Hydraulic/Shock-Jumps in Protoplanetary Disks

... of breaking waves can be understood by recognizing two effects: When the gas crosses the shock front, the shock-normal component of a fluid element’s velocity will be diminished by a factor given by the inverse of equation (3), while the tangential component will be preserved, allowing the flow to b ...

... of breaking waves can be understood by recognizing two effects: When the gas crosses the shock front, the shock-normal component of a fluid element’s velocity will be diminished by a factor given by the inverse of equation (3), while the tangential component will be preserved, allowing the flow to b ...

On the proceeding of a saturation front under ponded

... SLUG, 2003; Huber et al., 2003; Sommer and Ullrich, 2004; Kreibich and Thieken, 2008). In this case, not only bank storage effects (Freeze, 1972) were responsible for water inflow from the river into the adjacent aquifers, but also vertical infiltrations from inundated areas contributed considerably ...

... SLUG, 2003; Huber et al., 2003; Sommer and Ullrich, 2004; Kreibich and Thieken, 2008). In this case, not only bank storage effects (Freeze, 1972) were responsible for water inflow from the river into the adjacent aquifers, but also vertical infiltrations from inundated areas contributed considerably ...

E-Modul

... laboratory core flow, which is far below the limit of turbulent flow. In case of reservoir flow, the ”normal” reservoir flow velocity is ca. 1 foot/day or 3,5m / s , which indicate that turbulent liquid flow under reservoir conditions is not very likely to occur. For gas, turbulent flow may occur i ...

... laboratory core flow, which is far below the limit of turbulent flow. In case of reservoir flow, the ”normal” reservoir flow velocity is ca. 1 foot/day or 3,5m / s , which indicate that turbulent liquid flow under reservoir conditions is not very likely to occur. For gas, turbulent flow may occur i ...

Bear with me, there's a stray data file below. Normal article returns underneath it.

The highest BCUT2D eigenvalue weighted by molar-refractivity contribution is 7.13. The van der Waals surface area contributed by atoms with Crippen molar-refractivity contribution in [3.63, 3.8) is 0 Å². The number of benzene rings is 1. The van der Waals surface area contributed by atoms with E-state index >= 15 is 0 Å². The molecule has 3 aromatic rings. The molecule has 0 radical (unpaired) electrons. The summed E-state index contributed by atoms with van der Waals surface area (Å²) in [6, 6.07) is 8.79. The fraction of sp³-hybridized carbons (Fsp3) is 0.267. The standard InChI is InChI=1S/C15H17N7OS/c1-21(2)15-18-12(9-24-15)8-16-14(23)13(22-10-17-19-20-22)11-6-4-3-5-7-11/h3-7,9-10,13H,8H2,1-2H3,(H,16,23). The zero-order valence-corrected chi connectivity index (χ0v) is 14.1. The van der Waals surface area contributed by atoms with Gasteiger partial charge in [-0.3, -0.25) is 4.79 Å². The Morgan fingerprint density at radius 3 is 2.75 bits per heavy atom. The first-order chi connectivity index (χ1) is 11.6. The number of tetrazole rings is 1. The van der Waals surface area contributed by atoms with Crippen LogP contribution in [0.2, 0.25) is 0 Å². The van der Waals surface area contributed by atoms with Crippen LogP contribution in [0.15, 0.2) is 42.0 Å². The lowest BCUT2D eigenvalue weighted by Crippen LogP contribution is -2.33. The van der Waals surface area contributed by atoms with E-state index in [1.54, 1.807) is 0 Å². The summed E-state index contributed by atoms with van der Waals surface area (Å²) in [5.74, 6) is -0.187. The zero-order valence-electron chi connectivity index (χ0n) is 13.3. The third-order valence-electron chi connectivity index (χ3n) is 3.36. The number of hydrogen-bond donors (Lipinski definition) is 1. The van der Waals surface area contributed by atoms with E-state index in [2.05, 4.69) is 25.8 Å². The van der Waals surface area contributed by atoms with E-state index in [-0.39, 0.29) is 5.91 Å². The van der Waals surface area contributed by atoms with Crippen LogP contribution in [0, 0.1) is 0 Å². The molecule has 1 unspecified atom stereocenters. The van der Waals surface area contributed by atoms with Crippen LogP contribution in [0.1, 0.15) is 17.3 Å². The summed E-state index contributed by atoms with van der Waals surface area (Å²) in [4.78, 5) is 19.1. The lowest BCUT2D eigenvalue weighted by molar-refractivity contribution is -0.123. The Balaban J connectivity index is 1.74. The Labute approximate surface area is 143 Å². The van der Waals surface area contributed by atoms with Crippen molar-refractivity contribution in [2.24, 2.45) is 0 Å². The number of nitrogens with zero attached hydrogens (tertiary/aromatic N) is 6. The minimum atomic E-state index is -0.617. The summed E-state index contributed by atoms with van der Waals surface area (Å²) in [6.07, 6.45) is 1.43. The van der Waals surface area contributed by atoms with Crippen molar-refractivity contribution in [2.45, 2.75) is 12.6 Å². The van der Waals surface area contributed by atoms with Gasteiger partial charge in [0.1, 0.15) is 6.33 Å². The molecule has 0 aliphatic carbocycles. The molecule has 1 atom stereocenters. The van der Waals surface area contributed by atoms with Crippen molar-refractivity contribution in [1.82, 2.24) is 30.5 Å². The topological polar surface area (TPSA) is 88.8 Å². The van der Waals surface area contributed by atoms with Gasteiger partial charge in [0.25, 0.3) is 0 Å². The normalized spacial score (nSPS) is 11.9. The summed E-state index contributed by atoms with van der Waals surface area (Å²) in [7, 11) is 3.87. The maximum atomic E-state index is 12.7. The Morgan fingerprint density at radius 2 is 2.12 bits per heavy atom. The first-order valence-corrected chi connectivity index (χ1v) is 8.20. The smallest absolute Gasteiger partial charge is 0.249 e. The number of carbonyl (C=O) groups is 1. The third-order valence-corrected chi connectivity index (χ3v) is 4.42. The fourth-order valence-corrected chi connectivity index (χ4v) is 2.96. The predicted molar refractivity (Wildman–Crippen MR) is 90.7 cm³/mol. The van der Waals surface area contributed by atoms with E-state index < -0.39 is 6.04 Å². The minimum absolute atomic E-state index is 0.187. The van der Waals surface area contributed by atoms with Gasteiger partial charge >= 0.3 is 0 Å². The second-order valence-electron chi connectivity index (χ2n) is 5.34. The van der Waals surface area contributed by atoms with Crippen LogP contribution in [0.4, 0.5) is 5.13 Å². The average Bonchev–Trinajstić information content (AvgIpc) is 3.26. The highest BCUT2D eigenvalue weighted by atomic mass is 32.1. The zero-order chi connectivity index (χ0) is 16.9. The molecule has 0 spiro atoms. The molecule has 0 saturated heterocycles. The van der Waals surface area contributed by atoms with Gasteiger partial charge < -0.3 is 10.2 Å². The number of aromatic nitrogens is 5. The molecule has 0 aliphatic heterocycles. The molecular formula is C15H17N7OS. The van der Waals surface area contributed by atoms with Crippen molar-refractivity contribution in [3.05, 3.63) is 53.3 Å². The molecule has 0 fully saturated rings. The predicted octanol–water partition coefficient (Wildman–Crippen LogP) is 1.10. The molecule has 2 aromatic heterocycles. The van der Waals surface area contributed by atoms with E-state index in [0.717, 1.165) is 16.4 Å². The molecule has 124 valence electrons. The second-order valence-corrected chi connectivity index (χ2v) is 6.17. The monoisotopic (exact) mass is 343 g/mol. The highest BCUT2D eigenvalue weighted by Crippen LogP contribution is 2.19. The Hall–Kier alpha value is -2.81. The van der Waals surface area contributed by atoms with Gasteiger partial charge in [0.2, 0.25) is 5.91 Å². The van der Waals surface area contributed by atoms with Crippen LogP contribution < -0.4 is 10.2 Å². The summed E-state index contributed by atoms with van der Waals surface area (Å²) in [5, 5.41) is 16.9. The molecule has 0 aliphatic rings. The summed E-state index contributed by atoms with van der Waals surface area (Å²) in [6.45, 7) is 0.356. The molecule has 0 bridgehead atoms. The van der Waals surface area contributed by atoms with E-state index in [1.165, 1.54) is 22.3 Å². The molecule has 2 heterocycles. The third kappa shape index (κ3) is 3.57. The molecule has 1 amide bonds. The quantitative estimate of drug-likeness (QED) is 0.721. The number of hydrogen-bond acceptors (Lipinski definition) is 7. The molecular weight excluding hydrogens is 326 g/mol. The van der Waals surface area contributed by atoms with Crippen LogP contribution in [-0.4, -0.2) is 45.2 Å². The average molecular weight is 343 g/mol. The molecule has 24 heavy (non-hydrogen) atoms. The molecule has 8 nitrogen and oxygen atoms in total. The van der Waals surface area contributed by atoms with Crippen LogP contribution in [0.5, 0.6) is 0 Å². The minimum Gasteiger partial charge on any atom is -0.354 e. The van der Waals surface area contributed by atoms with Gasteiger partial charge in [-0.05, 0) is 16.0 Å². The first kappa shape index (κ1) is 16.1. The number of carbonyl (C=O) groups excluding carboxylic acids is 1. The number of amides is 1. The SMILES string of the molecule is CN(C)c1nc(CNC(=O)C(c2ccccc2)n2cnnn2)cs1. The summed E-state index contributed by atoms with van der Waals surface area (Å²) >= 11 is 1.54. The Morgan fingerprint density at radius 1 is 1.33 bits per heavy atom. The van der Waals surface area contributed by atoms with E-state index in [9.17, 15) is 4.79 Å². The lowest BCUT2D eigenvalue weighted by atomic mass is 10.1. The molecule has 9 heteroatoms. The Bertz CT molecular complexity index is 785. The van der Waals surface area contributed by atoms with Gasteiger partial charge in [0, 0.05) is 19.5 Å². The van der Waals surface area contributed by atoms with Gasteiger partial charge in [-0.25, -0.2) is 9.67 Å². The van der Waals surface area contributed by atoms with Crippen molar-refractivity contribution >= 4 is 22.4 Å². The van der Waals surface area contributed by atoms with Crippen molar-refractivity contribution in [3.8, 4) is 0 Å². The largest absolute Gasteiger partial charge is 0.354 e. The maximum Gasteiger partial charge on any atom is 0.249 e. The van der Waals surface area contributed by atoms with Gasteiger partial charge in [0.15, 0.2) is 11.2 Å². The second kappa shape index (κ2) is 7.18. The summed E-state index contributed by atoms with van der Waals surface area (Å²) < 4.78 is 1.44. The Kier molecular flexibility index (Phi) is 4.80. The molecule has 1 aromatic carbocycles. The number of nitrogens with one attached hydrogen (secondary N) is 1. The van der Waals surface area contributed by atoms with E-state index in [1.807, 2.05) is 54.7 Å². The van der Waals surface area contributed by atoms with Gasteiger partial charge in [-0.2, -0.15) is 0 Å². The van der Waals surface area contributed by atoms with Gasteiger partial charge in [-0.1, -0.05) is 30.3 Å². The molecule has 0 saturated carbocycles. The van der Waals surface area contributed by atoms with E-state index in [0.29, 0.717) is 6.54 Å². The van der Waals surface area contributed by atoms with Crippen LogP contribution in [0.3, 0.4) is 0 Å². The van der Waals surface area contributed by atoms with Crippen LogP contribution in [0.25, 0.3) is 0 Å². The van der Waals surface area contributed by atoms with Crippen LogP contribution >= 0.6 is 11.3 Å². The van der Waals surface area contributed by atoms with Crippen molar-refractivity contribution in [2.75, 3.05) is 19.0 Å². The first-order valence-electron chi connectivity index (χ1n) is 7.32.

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... characterized with low velocities, very little mixing, and sometimes high fluid viscosity. When a fluid’s flow profile has a Reynolds number between 2000 and 4000, it is in a transitional zone. A Reynolds number above 4000 is called turbulent flow. This is characterized by high velocity, low viscosi ...

... characterized with low velocities, very little mixing, and sometimes high fluid viscosity. When a fluid’s flow profile has a Reynolds number between 2000 and 4000, it is in a transitional zone. A Reynolds number above 4000 is called turbulent flow. This is characterized by high velocity, low viscosi ...

Chapter 3: Channel Controls

... If the entrance is not properly shaped, a contraction of the jet occurs as in sketches a, c and h, and the area of the jet is not as great as the area of the orifice or tube. For properly rounded approaches to orifices as in sketches b and e, and the constant diameter short tubes, the diameter of th ...

... If the entrance is not properly shaped, a contraction of the jet occurs as in sketches a, c and h, and the area of the jet is not as great as the area of the orifice or tube. For properly rounded approaches to orifices as in sketches b and e, and the constant diameter short tubes, the diameter of th ...

Viscous Dissipation Effects For Liquid Flow In Microchannels

... density, _ is the viscosity of the fluid, and cp is the specific heat capacity at constant pressure. In the above governing equations, the conservation of energy equation ( 4) is also considered not because of the existence of any external heat source, but because energy comes from the viscous effec ...

... density, _ is the viscosity of the fluid, and cp is the specific heat capacity at constant pressure. In the above governing equations, the conservation of energy equation ( 4) is also considered not because of the existence of any external heat source, but because energy comes from the viscous effec ...

Introduction of compressible flow